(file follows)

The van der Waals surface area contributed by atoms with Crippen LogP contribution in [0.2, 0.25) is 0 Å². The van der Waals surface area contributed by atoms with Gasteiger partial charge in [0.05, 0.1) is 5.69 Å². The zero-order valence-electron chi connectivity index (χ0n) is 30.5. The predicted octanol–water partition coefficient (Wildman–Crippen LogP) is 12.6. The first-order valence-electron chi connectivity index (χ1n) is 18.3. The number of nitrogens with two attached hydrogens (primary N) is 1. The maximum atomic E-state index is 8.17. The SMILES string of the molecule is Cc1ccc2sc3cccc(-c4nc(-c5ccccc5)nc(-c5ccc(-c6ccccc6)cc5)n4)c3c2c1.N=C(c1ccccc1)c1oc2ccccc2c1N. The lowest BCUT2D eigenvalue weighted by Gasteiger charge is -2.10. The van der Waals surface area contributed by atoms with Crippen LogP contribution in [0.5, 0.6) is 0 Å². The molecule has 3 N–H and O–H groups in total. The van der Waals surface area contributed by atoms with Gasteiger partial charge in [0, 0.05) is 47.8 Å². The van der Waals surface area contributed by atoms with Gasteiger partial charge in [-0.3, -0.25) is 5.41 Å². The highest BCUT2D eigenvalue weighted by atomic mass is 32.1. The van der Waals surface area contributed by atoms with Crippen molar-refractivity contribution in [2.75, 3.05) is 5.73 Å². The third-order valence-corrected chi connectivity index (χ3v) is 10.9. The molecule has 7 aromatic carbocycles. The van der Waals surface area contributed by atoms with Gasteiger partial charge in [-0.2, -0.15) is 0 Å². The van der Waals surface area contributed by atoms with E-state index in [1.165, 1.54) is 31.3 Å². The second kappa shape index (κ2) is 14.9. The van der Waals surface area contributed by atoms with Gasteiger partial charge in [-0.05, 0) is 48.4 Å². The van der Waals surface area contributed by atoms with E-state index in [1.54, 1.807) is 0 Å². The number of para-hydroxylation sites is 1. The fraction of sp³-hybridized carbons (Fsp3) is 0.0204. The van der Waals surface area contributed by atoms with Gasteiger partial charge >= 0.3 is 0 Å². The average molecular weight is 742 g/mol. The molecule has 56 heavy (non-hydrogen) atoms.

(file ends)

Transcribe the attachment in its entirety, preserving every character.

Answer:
The van der Waals surface area contributed by atoms with Crippen LogP contribution in [0.2, 0.25) is 0 Å². The van der Waals surface area contributed by atoms with Gasteiger partial charge in [0.05, 0.1) is 5.69 Å². The zero-order valence-electron chi connectivity index (χ0n) is 30.5. The predicted octanol–water partition coefficient (Wildman–Crippen LogP) is 12.6. The first-order valence-electron chi connectivity index (χ1n) is 18.3. The number of nitrogens with two attached hydrogens (primary N) is 1. The maximum atomic E-state index is 8.17. The SMILES string of the molecule is Cc1ccc2sc3cccc(-c4nc(-c5ccccc5)nc(-c5ccc(-c6ccccc6)cc5)n4)c3c2c1.N=C(c1ccccc1)c1oc2ccccc2c1N. The lowest BCUT2D eigenvalue weighted by Gasteiger charge is -2.10. The van der Waals surface area contributed by atoms with Crippen LogP contribution in [0.5, 0.6) is 0 Å². The molecule has 3 N–H and O–H groups in total. The van der Waals surface area contributed by atoms with Gasteiger partial charge in [0, 0.05) is 47.8 Å². The van der Waals surface area contributed by atoms with Gasteiger partial charge in [-0.3, -0.25) is 5.41 Å². The highest BCUT2D eigenvalue weighted by atomic mass is 32.1. The van der Waals surface area contributed by atoms with Crippen molar-refractivity contribution in [2.75, 3.05) is 5.73 Å². The third-order valence-corrected chi connectivity index (χ3v) is 10.9. The molecule has 7 aromatic carbocycles. The van der Waals surface area contributed by atoms with Gasteiger partial charge in [-0.2, -0.15) is 0 Å². The van der Waals surface area contributed by atoms with E-state index in [1.165, 1.54) is 31.3 Å². The second kappa shape index (κ2) is 14.9. The van der Waals surface area contributed by atoms with Gasteiger partial charge in [-0.05, 0) is 48.4 Å². The van der Waals surface area contributed by atoms with E-state index in [1.54, 1.807) is 0 Å². The number of para-hydroxylation sites is 1. The fraction of sp³-hybridized carbons (Fsp3) is 0.0204. The van der Waals surface area contributed by atoms with Gasteiger partial charge >= 0.3 is 0 Å². The average molecular weight is 742 g/mol. The molecule has 56 heavy (non-hydrogen) atoms.